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Marine Corps Rules

Marines and Marine Corps are a branch of the Armed Forces and usually partake in amphibious assaults and inland patrol. Many legal questions can arise when discussing the Marine Corps. Listed below are a few of the more commonly asked questions about the Marine Corps Rules and Laws.

I was a Marine for 4 years and received honorable discharge but received a charge of domestic violence. I want to join the Army, but they say I need a waiver. Should I stick with the plan they have for me or should I try to join the Navy?

You may want to stick with your original plan. The recruiter is aware of the potential problem but is still willing to enlist you. It is very possible that if you change your mind on what branch you wish to enlist in, you may be rejected. Domestic violence has been an issue in the military, therefore the military has been strict with the involvement of domestic violence and how they discipline those who are directly involved. The fact that you never received a conviction for the domestic violence is probably why the recruiter thinks you are eligible for a waiver.

If a Marine is found guilty of a charge in a court martial, does the record transfer over into the civilian sector as a felony, or anything else, or does it just stay on the military record. The person was not discharged for the conviction.

If the Marine is found guilty, the charge will result in a felony in the civilian sector. Normally, a discharge would be part of the punishment; however the marine will still be up for an administrative separation. The marine will be allowed to voice his disagreement before a board and request retention. Depending upon what the Board decides, if they choose separation, the Marine could face one of the following discharges; Other than Honorable, General under Honorable conditions, or Honorable. The decision will be left up to the Service Secretary.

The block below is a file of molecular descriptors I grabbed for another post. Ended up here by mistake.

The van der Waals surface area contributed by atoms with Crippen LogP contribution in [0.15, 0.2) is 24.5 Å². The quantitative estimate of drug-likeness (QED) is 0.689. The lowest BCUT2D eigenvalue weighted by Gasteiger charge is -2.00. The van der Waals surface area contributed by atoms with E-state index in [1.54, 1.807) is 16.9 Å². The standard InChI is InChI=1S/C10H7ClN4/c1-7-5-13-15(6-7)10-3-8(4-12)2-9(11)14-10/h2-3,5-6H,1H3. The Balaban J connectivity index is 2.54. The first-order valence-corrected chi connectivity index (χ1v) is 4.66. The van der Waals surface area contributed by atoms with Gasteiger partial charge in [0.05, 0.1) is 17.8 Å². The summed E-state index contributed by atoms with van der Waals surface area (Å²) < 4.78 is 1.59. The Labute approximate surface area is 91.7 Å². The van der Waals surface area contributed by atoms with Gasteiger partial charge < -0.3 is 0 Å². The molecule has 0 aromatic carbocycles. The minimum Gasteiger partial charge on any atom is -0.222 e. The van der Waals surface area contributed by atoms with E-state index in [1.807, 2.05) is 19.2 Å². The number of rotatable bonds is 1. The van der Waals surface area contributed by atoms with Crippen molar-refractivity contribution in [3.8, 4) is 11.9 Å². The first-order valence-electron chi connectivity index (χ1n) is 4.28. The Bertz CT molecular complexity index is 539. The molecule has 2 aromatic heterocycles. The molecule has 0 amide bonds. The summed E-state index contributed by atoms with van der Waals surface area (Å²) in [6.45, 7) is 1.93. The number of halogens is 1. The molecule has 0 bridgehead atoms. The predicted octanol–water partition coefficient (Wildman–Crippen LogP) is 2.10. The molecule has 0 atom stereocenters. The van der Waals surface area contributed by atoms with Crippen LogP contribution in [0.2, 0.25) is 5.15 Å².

Can a person be removed from service without a formal letter of intent to separate?

Based on chapter 6 of the Marine Corps Separations manual, you must receive a notice of intent to separate. This is a requirement that the command must follow. Command is also required to include the type of discharge and the reason for it. To learn more on this topic, you can read more here:

In the event of an Other than Honorable Discharge, you will have the right to a hearing before a board and an attorney to assist you with the hearing if you don't wave your rights to both.

Will I get into trouble for taking my own leave time and using my money for a medical procedure if I don't tell my command? If I do tell my command, can they refuse to allow it?

You probably wouldn't get into trouble for not telling your command if you were on leave. However, if you were to receive an injury as a result of your surgery, you could face some serious issues. In the event that you were injured from your surgery, it would not be "in the line of duty" which means you may be denied treatment for the injury from the marines/VA. You should make your request to your commander for permission to have the surgery. If you are denied, you need to keep going through your chain of commands. You could face possible prosecution if the command refuses but you go ahead with the surgery that results in an injury.

Is there a way to regain lost time due to a recruiter not doing their job? I am afraid I will lose my rank because he is taking his time.

You can fill out a PAR at the unit that you are going to. You can request that you be promoted to Sergeant based on the facts that transpired between you and your recruiter. To learn more about this topic, you can read more here:

Section 2 will cover promotions and remedial promotions.

When you have doubts or questions pertaining to the Marine Corps or laws as they pertain to the Marines, you should ask an Expert in Military Law to assess your case particulars and provide you with legal insights as they apply to your unique situation.
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